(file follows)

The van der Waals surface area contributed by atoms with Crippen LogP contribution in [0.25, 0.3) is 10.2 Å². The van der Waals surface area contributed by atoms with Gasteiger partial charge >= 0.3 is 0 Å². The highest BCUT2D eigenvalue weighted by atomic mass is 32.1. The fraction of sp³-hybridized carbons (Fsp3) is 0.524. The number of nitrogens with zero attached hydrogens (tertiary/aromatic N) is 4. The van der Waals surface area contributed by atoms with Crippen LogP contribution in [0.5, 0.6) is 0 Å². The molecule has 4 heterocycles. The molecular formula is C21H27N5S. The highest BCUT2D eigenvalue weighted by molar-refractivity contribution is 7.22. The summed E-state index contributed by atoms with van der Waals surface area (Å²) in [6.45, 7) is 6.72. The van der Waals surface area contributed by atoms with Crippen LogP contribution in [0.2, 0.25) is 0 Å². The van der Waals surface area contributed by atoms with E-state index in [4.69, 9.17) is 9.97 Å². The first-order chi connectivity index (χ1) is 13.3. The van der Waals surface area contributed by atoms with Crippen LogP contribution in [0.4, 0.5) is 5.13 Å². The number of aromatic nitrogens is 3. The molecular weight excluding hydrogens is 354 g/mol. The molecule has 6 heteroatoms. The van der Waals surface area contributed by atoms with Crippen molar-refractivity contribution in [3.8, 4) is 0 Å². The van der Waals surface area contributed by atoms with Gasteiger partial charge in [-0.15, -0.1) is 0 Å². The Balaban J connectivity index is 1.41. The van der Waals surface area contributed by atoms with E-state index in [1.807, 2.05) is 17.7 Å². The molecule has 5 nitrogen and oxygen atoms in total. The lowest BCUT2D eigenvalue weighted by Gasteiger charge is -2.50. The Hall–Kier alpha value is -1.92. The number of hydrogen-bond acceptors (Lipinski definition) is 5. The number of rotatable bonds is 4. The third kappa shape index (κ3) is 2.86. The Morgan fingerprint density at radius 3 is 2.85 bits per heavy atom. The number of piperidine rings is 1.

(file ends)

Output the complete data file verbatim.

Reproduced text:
The van der Waals surface area contributed by atoms with Crippen LogP contribution in [0.25, 0.3) is 10.2 Å². The van der Waals surface area contributed by atoms with Gasteiger partial charge >= 0.3 is 0 Å². The highest BCUT2D eigenvalue weighted by atomic mass is 32.1. The fraction of sp³-hybridized carbons (Fsp3) is 0.524. The number of nitrogens with zero attached hydrogens (tertiary/aromatic N) is 4. The van der Waals surface area contributed by atoms with Crippen LogP contribution in [0.5, 0.6) is 0 Å². The molecule has 4 heterocycles. The molecular formula is C21H27N5S. The highest BCUT2D eigenvalue weighted by molar-refractivity contribution is 7.22. The summed E-state index contributed by atoms with van der Waals surface area (Å²) in [6.45, 7) is 6.72. The van der Waals surface area contributed by atoms with Crippen LogP contribution in [0.2, 0.25) is 0 Å². The van der Waals surface area contributed by atoms with E-state index in [4.69, 9.17) is 9.97 Å². The first-order chi connectivity index (χ1) is 13.3. The van der Waals surface area contributed by atoms with Crippen LogP contribution in [0.4, 0.5) is 5.13 Å². The number of aromatic nitrogens is 3. The molecular weight excluding hydrogens is 354 g/mol. The molecule has 6 heteroatoms. The van der Waals surface area contributed by atoms with Crippen molar-refractivity contribution in [3.8, 4) is 0 Å². The van der Waals surface area contributed by atoms with Gasteiger partial charge in [-0.15, -0.1) is 0 Å². The Balaban J connectivity index is 1.41. The van der Waals surface area contributed by atoms with E-state index in [1.807, 2.05) is 17.7 Å². The molecule has 5 nitrogen and oxygen atoms in total. The lowest BCUT2D eigenvalue weighted by Gasteiger charge is -2.50. The Hall–Kier alpha value is -1.92. The number of hydrogen-bond acceptors (Lipinski definition) is 5. The number of rotatable bonds is 4. The third kappa shape index (κ3) is 2.86. The Morgan fingerprint density at radius 3 is 2.85 bits per heavy atom. The number of piperidine rings is 1.